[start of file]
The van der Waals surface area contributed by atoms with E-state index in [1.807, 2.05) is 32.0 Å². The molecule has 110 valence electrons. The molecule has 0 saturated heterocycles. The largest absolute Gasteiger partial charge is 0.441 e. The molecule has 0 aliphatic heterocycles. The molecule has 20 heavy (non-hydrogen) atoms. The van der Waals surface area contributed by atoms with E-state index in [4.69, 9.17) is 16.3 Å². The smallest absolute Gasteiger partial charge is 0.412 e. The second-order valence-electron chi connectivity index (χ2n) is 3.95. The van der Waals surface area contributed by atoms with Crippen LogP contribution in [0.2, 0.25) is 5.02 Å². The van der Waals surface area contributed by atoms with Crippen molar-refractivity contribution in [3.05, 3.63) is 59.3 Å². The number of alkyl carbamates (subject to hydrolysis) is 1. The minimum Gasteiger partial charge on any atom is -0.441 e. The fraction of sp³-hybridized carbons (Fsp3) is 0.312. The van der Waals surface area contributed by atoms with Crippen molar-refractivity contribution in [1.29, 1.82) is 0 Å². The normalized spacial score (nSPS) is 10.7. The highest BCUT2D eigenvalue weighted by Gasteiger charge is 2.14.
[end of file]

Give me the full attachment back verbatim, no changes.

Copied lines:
The van der Waals surface area contributed by atoms with E-state index in [1.807, 2.05) is 32.0 Å². The molecule has 110 valence electrons. The molecule has 0 saturated heterocycles. The largest absolute Gasteiger partial charge is 0.441 e. The molecule has 0 aliphatic heterocycles. The molecule has 20 heavy (non-hydrogen) atoms. The van der Waals surface area contributed by atoms with E-state index in [4.69, 9.17) is 16.3 Å². The smallest absolute Gasteiger partial charge is 0.412 e. The second-order valence-electron chi connectivity index (χ2n) is 3.95. The van der Waals surface area contributed by atoms with Crippen LogP contribution in [0.2, 0.25) is 5.02 Å². The van der Waals surface area contributed by atoms with Crippen molar-refractivity contribution in [3.05, 3.63) is 59.3 Å². The number of alkyl carbamates (subject to hydrolysis) is 1. The minimum Gasteiger partial charge on any atom is -0.441 e. The fraction of sp³-hybridized carbons (Fsp3) is 0.312. The van der Waals surface area contributed by atoms with Crippen molar-refractivity contribution in [1.29, 1.82) is 0 Å². The normalized spacial score (nSPS) is 10.7. The highest BCUT2D eigenvalue weighted by Gasteiger charge is 2.14.